Stanford

Titan’s Gravity Indicates a Thicker, Uneven Icy Crust

by Jason Major December 6, 2012

Color composite of Titan and Dione made from Cassini images acquired in May 2011. (NASA/JPL/SSI/J. Major) It’s long been speculated that Saturn’s moon Titan may be harboring a global subsurface ocean below an icy crust, based on measurements of its rotation and orbit by NASA’s Cassini spacecraft. Titan exhibits a density and shape that indicates […]

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The Awesome Complexity of Hypersonic Flight

by Jason Major May 18, 2012

Researchers at Stanford University are working on solutions to the inherent difficulties of hypersonic flight — speeds of over Mach 5, or 3,000 mph (4828 km/h) — and they’ve created one amazing computer model illustrating the dynamics of air temperature variations created at those intense speeds. Jason Major on Google+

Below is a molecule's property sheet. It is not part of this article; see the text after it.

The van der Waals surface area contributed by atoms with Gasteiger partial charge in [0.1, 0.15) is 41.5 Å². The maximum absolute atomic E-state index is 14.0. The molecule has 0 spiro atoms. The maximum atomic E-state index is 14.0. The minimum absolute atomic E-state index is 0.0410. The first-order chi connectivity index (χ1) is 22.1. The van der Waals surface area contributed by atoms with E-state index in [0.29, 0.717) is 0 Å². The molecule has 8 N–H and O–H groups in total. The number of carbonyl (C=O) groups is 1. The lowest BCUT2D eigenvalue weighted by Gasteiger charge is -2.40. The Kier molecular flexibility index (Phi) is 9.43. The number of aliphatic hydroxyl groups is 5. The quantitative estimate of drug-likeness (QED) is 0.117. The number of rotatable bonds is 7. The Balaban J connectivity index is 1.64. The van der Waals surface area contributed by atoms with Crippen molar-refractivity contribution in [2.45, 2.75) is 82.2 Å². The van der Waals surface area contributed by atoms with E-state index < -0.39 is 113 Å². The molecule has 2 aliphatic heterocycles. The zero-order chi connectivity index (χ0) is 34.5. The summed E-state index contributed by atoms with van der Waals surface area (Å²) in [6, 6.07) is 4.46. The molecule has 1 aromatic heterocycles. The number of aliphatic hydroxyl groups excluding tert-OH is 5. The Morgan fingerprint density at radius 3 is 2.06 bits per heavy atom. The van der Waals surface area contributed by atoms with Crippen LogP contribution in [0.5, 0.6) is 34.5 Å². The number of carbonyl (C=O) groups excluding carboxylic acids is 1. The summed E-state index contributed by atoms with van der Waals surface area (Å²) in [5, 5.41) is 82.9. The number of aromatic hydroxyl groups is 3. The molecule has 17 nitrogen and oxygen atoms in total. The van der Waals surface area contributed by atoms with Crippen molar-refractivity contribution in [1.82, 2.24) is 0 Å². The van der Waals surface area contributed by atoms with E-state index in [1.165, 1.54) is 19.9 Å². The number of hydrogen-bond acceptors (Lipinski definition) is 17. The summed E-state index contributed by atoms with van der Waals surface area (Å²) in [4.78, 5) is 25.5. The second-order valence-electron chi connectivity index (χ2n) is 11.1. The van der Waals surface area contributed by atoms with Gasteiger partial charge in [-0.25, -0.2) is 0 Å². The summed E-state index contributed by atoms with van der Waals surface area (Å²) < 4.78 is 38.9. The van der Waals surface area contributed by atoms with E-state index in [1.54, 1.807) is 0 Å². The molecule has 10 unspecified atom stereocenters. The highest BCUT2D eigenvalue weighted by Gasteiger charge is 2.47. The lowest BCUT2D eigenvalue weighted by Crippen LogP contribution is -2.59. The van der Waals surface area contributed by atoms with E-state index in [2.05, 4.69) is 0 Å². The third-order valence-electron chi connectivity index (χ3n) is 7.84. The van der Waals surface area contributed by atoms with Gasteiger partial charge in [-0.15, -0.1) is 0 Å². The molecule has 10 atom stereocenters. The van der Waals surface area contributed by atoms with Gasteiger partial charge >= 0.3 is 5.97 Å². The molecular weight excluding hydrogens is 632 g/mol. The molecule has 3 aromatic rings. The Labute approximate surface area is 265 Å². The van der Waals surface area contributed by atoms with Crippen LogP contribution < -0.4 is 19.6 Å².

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Space Exploration By Robot Swarm

by Jason Major May 15, 2012

With all there’s yet to learn about our solar system from the many smaller worlds that reside within it — asteroids, protoplanets and small moons — one researcher from Stanford University is suggesting we unleash a swarm of rover/spacecraft hybrids that can explore en masse. Jason Major on Google+

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